Slum, Unplanned Settlement or Organic Growth?

7132F416-1942-410A-B990-ABBCC35DDAA5These are some observations from a trip to Lima in August, around the way that cities grow. These are only based on personal experience of the city, conversations with the Lima-nites I was with at the time and stories from the main stream media.

Driving around the city there appear to be a lot of self-built houses. There are much less in the centre of the city and the old town, but everywhere else they are almost always present.

They tend to be around 2-4 storeys tall, and are often (but not always) roughly finished concrete and terracotta. Some have reinforcing bars left exposed at roof level. Almost all are covered in a web of wires and cables that supply electricity and telecoms. Many look questionable in terms of structural integrity, which raises questions around whether they should be categorised as a slum by UN definition – however this is not the focus of this piece.


So why might Lima be like this?

Firstly, a lot of Lima, is self-built. Most cement is sold on the domestic market to individuals building their own houses, rather than large contractors delivering big projects.

This culture of self-build has been driven by the lack of public sector social housing and the lack of personal finance mechanisms available, where mortgages have only been realistically available relatively recently. This means that families have built houses a little at a time, extending properties in stages when they have money.

Through talking to people in the city, there is a widely adopted housing model where two to three generations live in the same house. The house may have been built as one or two storeys initially, with the potential for the children to extend it later when they start working (which explains the reinforcing bars sticking out of the roof). It’s not clear whether this is a widely adopted traditional model, or a model followed by a lower-income demographic.

Lima is also in an area of higher natural risk. It is in a seismic zone, with earthquakes of magnitude 6.0 and above occurring almost every 20 years (1940 8.2, 1966 8.1, 1974 8.1, 1993 6.0, 2013 7.0). A largely self-built city must be at greater risk of damage when hit by an earthquake, because consistently applying, or even communicating, building standards is difficult. However, it may also be able to re-build itself more quickly as lots of people have the skills to re-build their own houses. There are obviously questions around the provision and reinstatement of infrastructure needed at a city-wide level.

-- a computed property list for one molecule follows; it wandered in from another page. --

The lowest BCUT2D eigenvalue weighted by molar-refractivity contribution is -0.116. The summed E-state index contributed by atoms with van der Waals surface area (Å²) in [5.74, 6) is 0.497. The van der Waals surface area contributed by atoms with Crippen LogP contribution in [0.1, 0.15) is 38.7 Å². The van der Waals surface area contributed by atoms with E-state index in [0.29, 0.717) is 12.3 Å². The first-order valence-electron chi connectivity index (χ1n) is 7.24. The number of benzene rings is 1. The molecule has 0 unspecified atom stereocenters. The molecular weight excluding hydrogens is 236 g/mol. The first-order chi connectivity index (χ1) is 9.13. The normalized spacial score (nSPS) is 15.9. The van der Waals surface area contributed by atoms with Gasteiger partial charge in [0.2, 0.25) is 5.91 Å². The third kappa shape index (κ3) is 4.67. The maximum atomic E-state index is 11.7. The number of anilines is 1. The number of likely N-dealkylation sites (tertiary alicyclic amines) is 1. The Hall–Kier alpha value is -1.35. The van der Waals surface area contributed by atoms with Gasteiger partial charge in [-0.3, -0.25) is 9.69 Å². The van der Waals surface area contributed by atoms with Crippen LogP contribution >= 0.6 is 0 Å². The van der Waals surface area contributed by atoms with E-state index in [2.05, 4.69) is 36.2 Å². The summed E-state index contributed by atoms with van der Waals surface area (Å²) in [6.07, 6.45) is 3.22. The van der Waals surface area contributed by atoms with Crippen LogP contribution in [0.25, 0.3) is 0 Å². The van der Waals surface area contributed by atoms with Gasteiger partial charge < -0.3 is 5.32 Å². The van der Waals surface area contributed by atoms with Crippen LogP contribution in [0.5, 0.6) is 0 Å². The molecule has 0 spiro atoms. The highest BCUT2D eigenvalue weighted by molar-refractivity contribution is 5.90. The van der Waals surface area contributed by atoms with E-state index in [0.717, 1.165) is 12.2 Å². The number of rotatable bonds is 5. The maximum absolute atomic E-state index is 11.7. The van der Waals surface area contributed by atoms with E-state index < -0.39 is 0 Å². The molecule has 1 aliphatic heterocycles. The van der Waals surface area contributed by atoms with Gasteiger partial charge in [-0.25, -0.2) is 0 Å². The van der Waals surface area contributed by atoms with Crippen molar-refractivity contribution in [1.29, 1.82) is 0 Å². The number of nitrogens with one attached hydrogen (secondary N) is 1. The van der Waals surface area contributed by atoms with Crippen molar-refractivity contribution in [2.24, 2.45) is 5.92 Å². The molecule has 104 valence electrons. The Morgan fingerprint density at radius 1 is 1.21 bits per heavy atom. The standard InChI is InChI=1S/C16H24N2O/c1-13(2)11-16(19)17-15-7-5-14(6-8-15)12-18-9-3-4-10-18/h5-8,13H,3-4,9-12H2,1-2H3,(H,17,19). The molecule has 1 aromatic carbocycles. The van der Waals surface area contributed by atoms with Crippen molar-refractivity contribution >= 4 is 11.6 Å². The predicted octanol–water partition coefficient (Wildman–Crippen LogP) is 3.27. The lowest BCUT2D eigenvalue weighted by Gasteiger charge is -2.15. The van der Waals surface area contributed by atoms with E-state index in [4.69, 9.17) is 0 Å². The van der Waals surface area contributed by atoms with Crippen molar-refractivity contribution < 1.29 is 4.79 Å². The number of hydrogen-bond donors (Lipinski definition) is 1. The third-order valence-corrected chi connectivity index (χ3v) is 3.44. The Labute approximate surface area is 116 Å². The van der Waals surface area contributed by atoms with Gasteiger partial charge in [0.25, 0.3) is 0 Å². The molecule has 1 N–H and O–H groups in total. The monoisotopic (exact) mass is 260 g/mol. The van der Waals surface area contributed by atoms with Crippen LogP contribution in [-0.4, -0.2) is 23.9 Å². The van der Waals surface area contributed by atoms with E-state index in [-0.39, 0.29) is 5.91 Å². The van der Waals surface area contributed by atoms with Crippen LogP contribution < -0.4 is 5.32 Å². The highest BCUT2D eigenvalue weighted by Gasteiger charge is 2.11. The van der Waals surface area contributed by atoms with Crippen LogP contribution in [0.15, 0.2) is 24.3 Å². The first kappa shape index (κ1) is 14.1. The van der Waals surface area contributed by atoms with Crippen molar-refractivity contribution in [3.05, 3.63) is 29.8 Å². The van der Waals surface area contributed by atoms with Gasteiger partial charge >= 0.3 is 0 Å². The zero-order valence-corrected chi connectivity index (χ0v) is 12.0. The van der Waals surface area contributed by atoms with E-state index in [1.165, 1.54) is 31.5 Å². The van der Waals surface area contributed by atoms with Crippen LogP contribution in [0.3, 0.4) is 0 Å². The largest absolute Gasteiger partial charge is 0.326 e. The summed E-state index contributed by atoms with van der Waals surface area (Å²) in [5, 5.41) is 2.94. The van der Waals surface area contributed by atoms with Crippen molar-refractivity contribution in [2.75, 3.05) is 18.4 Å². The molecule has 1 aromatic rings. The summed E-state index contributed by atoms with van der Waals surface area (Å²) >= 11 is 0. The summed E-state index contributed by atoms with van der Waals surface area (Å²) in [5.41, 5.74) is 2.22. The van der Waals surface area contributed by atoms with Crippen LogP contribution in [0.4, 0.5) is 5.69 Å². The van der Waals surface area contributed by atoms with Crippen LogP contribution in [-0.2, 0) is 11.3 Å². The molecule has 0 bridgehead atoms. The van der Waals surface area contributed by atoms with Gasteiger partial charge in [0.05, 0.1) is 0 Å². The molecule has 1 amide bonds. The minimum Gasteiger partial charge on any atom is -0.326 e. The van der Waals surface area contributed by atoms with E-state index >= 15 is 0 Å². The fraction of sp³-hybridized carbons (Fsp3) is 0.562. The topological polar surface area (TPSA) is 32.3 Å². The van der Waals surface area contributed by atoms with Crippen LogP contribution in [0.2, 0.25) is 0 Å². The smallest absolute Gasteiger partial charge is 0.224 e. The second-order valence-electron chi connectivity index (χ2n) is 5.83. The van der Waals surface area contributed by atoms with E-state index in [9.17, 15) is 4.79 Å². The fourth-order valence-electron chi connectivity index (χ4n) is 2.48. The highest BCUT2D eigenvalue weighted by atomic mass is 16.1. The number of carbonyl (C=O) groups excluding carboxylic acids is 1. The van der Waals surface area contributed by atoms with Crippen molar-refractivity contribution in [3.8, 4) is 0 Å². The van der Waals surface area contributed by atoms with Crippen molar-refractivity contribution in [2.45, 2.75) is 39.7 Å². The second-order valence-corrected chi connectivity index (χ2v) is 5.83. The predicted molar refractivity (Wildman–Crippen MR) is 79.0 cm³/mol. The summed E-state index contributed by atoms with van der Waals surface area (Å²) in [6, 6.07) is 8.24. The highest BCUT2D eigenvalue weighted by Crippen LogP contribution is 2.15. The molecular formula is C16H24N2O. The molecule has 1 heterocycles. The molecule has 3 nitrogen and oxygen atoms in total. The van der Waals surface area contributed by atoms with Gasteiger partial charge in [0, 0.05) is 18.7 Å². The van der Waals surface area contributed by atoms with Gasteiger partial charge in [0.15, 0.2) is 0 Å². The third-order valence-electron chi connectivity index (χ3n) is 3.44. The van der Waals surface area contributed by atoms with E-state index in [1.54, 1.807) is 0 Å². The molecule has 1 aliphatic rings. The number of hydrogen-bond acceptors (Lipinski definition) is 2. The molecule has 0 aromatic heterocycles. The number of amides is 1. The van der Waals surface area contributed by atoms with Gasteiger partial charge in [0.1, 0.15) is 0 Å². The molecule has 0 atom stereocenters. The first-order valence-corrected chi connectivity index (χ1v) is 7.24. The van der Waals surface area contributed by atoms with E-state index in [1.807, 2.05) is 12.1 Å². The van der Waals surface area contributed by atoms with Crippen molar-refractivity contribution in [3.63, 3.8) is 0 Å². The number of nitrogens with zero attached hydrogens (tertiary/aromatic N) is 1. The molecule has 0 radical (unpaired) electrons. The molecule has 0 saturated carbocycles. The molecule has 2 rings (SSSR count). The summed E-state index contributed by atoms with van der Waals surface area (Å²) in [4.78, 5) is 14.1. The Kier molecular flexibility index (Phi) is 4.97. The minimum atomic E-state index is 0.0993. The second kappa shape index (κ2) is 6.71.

On the way to the airport, driving along a road that was lined with self built houses, the thought occured that what can be seen in Lima is the process of organic city growth that is difficult to see in more “developed” countries.

The approach to building bit by bit continues once the rough construction is in place. Some houses have been fully rendered and painted, although it is still possible to see it has happened in stages. Some houses have been partially rendered, and some not at all.

Over time, once the structure of the house is in place, many go through a process of beautification. In another twenty years’ time, maybe the roughly finished blockwork houses will be the exception rather than the rule.



This provides a really interesting example, and some questions around the way that cities are built in so-called developed countries.

The lack of personal finance available in Peru has meant that Lima has a large amount of development at a very small-scale. Development is at the scale of the individual building, or floor of a building, albeit within a wider network of streets (which may or may not have utilities). Each individual building fulfils the primary role of providing accommodation, rather than generating financial value (although once the building is there and tenure secure, it is possible to raise money against it).

This contrasts with more typical development in Europe, the US and the Middle East, where a smaller amount of development happens but on a larger scale. In this model, the infrastructure and the buildings are often delivered at the same time which creates high costs and requires high returns. This process is matched to a funding model where wealthy international buyers are able invest as a financial asset and often leave properties vacant. There are lots of questions around the processes behind this type of development, the way in which this development is designed, and its impacts.

So cities like Lima may look less clean, tidy or finished, than those in the developed world (and it is true that the slum condition of some areas is no small problem to address), but it is interesting that the financing mechanisms, or possible lack of them, has potentially created cities that are succesful in a different way.

These processes deserve to be looked at it in more detail as they might help provide a more suitable development model. If the development model of a large amount of small-scale building could be matched to the parallel delivery of universal access to infrastructure it would seem to combine the best of both worlds.

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